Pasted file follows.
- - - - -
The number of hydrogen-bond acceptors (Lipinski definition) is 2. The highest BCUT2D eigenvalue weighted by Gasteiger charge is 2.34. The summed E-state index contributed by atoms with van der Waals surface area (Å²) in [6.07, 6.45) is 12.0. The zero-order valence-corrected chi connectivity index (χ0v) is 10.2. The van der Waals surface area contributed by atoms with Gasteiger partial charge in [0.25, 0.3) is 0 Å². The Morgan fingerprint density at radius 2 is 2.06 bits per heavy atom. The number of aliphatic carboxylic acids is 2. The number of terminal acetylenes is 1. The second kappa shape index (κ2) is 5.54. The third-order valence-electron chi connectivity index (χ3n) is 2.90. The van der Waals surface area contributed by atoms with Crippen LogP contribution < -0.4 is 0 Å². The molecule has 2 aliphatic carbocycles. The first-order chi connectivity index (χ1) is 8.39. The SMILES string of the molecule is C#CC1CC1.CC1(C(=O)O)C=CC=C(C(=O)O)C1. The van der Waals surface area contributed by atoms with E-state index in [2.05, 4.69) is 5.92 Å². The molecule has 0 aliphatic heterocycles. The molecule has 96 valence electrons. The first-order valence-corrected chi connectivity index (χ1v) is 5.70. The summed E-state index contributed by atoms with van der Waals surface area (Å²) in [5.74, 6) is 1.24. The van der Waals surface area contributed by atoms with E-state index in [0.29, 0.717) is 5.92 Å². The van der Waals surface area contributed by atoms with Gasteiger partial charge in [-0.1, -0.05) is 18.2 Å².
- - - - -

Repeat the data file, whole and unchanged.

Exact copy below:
The number of hydrogen-bond acceptors (Lipinski definition) is 2. The highest BCUT2D eigenvalue weighted by Gasteiger charge is 2.34. The summed E-state index contributed by atoms with van der Waals surface area (Å²) in [6.07, 6.45) is 12.0. The zero-order valence-corrected chi connectivity index (χ0v) is 10.2. The van der Waals surface area contributed by atoms with Gasteiger partial charge in [0.25, 0.3) is 0 Å². The Morgan fingerprint density at radius 2 is 2.06 bits per heavy atom. The number of aliphatic carboxylic acids is 2. The number of terminal acetylenes is 1. The second kappa shape index (κ2) is 5.54. The third-order valence-electron chi connectivity index (χ3n) is 2.90. The van der Waals surface area contributed by atoms with Crippen LogP contribution < -0.4 is 0 Å². The molecule has 2 aliphatic carbocycles. The first-order chi connectivity index (χ1) is 8.39. The SMILES string of the molecule is C#CC1CC1.CC1(C(=O)O)C=CC=C(C(=O)O)C1. The van der Waals surface area contributed by atoms with E-state index in [2.05, 4.69) is 5.92 Å². The molecule has 0 aliphatic heterocycles. The molecule has 96 valence electrons. The first-order valence-corrected chi connectivity index (χ1v) is 5.70. The summed E-state index contributed by atoms with van der Waals surface area (Å²) in [5.74, 6) is 1.24. The van der Waals surface area contributed by atoms with E-state index in [0.29, 0.717) is 5.92 Å². The van der Waals surface area contributed by atoms with Gasteiger partial charge in [-0.1, -0.05) is 18.2 Å².